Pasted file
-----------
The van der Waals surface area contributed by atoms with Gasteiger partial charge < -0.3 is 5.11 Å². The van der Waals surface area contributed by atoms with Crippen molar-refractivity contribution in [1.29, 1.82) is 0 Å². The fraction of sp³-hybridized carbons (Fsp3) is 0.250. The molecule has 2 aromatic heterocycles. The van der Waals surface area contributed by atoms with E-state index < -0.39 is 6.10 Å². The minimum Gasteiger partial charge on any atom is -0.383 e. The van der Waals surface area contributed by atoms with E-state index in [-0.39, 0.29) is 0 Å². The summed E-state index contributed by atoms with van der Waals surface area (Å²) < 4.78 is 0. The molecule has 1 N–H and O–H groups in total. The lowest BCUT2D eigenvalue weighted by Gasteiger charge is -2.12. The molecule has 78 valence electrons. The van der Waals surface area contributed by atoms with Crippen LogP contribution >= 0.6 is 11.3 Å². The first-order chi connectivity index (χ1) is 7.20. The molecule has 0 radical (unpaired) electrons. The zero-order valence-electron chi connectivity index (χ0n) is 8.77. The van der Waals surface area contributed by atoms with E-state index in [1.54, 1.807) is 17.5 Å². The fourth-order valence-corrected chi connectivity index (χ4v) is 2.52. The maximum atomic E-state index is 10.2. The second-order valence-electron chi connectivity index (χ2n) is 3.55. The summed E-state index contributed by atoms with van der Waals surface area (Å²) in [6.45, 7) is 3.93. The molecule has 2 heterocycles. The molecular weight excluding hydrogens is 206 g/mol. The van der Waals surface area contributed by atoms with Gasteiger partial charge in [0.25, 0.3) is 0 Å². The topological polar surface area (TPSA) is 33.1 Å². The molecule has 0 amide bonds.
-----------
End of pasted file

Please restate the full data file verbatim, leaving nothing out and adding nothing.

The van der Waals surface area contributed by atoms with Gasteiger partial charge < -0.3 is 5.11 Å². The van der Waals surface area contributed by atoms with Crippen molar-refractivity contribution in [1.29, 1.82) is 0 Å². The fraction of sp³-hybridized carbons (Fsp3) is 0.250. The molecule has 2 aromatic heterocycles. The van der Waals surface area contributed by atoms with E-state index < -0.39 is 6.10 Å². The minimum Gasteiger partial charge on any atom is -0.383 e. The van der Waals surface area contributed by atoms with E-state index in [-0.39, 0.29) is 0 Å². The summed E-state index contributed by atoms with van der Waals surface area (Å²) < 4.78 is 0. The molecule has 1 N–H and O–H groups in total. The lowest BCUT2D eigenvalue weighted by Gasteiger charge is -2.12. The molecule has 78 valence electrons. The van der Waals surface area contributed by atoms with Crippen LogP contribution >= 0.6 is 11.3 Å². The first-order chi connectivity index (χ1) is 7.20. The molecule has 0 radical (unpaired) electrons. The zero-order valence-electron chi connectivity index (χ0n) is 8.77. The van der Waals surface area contributed by atoms with E-state index in [1.54, 1.807) is 17.5 Å². The fourth-order valence-corrected chi connectivity index (χ4v) is 2.52. The maximum atomic E-state index is 10.2. The second-order valence-electron chi connectivity index (χ2n) is 3.55. The summed E-state index contributed by atoms with van der Waals surface area (Å²) in [6.45, 7) is 3.93. The molecule has 2 heterocycles. The molecular weight excluding hydrogens is 206 g/mol. The van der Waals surface area contributed by atoms with Gasteiger partial charge in [0.25, 0.3) is 0 Å². The topological polar surface area (TPSA) is 33.1 Å². The molecule has 0 amide bonds.